In this book, a central theme will be a Geometric Principle: The laws of physics must all be expressible as geometric (coordinate-independent and reference-frame-independent) relationships between geometric objects (scalars, vectors, tensors, . . . ) that represent physical entities. There are three different conceptual frameworks for the classical laws of physics, and correspondingly, three different geometric arenas for the laws;
see Fig. 1. General relativity is the most accurate classical framework; it formulates the laws as geometric relationships among geometric objects in the arena of curved 4-dimensional spacetime. Special relativity is the limit of general relativity in the complete absence of gravity; its arena is flat, 4-dimensional Minkowski spacetime.1 Newtonian physics is the limit of general relativity when . gravity is weak but not necessarily absent, . relative speeds of particles and materials are small compared to the speed of light c, and . all stresses (pressures) are small compared to the total density of massenergy.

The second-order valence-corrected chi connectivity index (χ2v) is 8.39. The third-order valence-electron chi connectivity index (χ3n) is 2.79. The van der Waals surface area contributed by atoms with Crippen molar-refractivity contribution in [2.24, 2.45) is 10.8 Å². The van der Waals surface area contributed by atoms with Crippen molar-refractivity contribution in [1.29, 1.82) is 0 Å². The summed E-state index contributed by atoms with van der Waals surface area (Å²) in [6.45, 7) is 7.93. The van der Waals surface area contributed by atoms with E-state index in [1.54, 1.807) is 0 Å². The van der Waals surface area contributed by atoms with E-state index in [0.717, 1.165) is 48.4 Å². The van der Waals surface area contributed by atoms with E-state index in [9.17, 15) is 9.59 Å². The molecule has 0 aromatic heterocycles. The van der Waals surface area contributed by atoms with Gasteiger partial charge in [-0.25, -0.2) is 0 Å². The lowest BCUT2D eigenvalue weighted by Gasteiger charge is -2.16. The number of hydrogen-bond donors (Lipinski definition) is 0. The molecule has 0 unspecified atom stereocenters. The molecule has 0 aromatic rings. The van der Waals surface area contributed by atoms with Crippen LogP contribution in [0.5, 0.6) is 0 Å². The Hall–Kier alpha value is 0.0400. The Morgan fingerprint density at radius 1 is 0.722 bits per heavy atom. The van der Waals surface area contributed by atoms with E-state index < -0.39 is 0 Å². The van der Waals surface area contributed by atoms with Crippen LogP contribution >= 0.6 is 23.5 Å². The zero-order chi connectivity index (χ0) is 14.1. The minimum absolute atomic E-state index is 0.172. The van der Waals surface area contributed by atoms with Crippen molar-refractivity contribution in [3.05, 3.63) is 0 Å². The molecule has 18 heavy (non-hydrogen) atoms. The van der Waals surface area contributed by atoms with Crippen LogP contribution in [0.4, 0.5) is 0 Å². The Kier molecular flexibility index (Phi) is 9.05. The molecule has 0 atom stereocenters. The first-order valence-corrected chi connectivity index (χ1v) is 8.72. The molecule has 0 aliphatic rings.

Its arena is flat, 3-dimensional Euclidean space with time separated off and made universal (by contrast with relativity’s reference-frame-dependent time).
In Parts II–VI of this book (covering statistical physics, optics, elasticity, fluid mechanics, and plasma physics), we confine ourselves to the Newtonian formulations of the laws (plus special relativistic formulations in portions of Track Two), and accordingly, our arena will be flat Euclidean space (plus flat Minkowski spacetime in portions of Track Two).
In Part VII, we extend many of the laws we have studied into the domain of strong gravity (general relativity)—the arena of curved space time. …….DOWNLOAD